chapter  11
Hui Communities in Contemporary China
Pages 20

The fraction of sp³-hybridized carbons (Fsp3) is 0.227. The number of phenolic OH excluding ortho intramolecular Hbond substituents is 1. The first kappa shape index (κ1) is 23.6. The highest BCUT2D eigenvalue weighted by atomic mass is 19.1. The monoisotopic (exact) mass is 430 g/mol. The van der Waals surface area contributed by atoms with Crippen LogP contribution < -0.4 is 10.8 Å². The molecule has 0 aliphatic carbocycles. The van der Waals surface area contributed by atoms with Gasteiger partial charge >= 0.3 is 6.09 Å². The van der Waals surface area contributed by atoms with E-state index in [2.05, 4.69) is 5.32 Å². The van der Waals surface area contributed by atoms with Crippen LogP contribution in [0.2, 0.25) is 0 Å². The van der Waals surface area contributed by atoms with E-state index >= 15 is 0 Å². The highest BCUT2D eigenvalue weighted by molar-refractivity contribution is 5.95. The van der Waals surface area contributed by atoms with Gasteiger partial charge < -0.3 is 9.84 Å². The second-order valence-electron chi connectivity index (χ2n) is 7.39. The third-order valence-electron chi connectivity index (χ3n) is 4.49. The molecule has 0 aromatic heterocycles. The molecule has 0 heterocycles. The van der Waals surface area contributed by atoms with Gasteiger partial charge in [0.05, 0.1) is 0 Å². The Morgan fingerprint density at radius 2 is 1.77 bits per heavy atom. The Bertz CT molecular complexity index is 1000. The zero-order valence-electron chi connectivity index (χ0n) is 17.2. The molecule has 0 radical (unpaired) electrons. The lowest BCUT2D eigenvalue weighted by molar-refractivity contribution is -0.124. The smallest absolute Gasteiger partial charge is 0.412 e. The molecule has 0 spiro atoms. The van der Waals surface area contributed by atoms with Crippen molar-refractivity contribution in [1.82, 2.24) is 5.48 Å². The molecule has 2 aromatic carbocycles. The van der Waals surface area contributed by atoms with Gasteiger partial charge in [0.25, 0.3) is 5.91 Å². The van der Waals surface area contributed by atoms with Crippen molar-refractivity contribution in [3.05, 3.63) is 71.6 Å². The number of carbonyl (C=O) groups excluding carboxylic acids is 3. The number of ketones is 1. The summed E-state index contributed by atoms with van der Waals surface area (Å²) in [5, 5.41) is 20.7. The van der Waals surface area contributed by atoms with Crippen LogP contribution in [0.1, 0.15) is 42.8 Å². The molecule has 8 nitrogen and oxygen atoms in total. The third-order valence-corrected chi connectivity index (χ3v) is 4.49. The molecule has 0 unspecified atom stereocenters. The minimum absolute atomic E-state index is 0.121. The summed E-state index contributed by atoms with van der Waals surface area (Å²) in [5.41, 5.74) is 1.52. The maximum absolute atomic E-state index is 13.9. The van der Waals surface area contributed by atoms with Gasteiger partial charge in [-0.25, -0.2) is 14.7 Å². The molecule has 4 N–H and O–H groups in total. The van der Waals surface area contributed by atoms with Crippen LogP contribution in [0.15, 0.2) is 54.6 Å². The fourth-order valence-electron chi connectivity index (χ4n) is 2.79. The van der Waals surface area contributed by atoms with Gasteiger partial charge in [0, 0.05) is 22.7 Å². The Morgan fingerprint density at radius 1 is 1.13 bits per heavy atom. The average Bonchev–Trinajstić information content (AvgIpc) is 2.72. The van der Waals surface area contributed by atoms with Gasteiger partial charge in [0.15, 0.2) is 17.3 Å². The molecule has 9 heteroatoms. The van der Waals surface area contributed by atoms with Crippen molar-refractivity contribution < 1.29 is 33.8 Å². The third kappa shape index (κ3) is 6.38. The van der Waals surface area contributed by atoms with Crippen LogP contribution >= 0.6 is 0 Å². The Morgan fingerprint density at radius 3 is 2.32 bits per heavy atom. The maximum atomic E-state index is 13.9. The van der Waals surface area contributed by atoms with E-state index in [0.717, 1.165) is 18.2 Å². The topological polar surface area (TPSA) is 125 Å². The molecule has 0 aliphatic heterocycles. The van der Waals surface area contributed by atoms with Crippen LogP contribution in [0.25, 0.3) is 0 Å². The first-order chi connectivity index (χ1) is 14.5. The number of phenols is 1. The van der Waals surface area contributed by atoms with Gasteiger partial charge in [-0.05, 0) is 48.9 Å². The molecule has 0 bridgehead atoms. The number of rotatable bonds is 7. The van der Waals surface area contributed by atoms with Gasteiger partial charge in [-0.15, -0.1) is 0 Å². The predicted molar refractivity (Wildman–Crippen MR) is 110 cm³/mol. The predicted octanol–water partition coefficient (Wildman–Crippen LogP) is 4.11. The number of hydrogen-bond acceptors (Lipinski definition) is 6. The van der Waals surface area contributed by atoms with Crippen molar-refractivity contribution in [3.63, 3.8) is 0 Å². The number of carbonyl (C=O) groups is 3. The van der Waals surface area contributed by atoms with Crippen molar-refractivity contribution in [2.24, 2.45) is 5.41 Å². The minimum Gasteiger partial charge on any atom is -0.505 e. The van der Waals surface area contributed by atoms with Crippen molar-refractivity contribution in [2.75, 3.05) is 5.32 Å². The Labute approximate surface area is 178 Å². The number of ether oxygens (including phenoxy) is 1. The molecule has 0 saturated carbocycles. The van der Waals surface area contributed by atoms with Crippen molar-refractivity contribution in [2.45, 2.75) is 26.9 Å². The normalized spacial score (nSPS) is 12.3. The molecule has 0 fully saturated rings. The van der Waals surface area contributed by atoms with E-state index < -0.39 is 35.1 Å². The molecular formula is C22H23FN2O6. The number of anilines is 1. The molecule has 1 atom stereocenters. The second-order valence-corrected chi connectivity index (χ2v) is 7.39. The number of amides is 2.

Muslim communities suffered, in common with other ethnic and religious minorities such as the Tibetans and Mongols, from the Chinese Communist Party's (CCP) desire to impose ethnic uniformity and use only the term, Zhongguo yen 9=tOOA. ('Chinese' in the sense of citizen of the PRC) instead of the plethora of existing ethnic minority group names. In many ways this was a continuation of practices followed under the empire and the Republic. The hostility of the CCP to religion also meant that not only were religious groups hindered and suppressed, but that no reliable figures are available for the number of Muslims or other believers in China. However, policy towards ethnic minorities has varied substantially in different periods of the People's Republic, and at times ethnic minorities have benefited from a degree of positive discrimination. In the early nineteen fifties, some waqfiyya land owned by mosques and Sufi orders was confiscated during the Land Reform programme, but the authorities were relatively tolerant of religious belief and did not seek to suppress Islam in general although they did move against radical menhuan, which were treated in a similar way to Daoist and Buddhist secret societies and were outlawed if they appeared to pose a threat to the security of the new state.